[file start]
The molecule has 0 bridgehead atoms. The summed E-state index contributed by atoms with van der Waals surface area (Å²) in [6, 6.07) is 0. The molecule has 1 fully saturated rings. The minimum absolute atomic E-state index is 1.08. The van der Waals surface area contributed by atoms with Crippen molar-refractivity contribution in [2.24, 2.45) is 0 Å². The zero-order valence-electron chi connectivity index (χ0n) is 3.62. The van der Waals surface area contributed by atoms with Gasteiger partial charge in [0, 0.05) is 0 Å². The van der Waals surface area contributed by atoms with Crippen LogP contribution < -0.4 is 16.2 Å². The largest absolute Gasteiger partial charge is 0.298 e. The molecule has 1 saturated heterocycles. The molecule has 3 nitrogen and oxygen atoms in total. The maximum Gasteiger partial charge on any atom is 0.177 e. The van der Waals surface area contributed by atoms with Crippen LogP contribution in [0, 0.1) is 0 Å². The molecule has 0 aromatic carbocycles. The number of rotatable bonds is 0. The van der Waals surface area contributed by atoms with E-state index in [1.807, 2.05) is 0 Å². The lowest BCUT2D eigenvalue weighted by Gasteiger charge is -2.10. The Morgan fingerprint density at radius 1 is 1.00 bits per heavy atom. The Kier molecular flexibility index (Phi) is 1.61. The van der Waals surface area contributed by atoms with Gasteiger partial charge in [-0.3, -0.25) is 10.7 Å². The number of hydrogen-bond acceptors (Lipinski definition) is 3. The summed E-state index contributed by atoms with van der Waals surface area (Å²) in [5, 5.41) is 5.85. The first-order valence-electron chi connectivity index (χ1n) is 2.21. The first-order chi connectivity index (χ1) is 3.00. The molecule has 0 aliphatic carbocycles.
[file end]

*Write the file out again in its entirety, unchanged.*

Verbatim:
The molecule has 0 bridgehead atoms. The summed E-state index contributed by atoms with van der Waals surface area (Å²) in [6, 6.07) is 0. The molecule has 1 fully saturated rings. The minimum absolute atomic E-state index is 1.08. The van der Waals surface area contributed by atoms with Crippen molar-refractivity contribution in [2.24, 2.45) is 0 Å². The zero-order valence-electron chi connectivity index (χ0n) is 3.62. The van der Waals surface area contributed by atoms with Gasteiger partial charge in [0, 0.05) is 0 Å². The van der Waals surface area contributed by atoms with Crippen LogP contribution < -0.4 is 16.2 Å². The largest absolute Gasteiger partial charge is 0.298 e. The molecule has 1 saturated heterocycles. The molecule has 3 nitrogen and oxygen atoms in total. The maximum Gasteiger partial charge on any atom is 0.177 e. The van der Waals surface area contributed by atoms with Crippen LogP contribution in [0, 0.1) is 0 Å². The molecule has 0 aromatic carbocycles. The number of rotatable bonds is 0. The van der Waals surface area contributed by atoms with E-state index in [1.807, 2.05) is 0 Å². The lowest BCUT2D eigenvalue weighted by Gasteiger charge is -2.10. The Morgan fingerprint density at radius 1 is 1.00 bits per heavy atom. The Kier molecular flexibility index (Phi) is 1.61. The van der Waals surface area contributed by atoms with Gasteiger partial charge in [-0.3, -0.25) is 10.7 Å². The number of hydrogen-bond acceptors (Lipinski definition) is 3. The summed E-state index contributed by atoms with van der Waals surface area (Å²) in [5, 5.41) is 5.85. The first-order valence-electron chi connectivity index (χ1n) is 2.21. The first-order chi connectivity index (χ1) is 3.00. The molecule has 0 aliphatic carbocycles.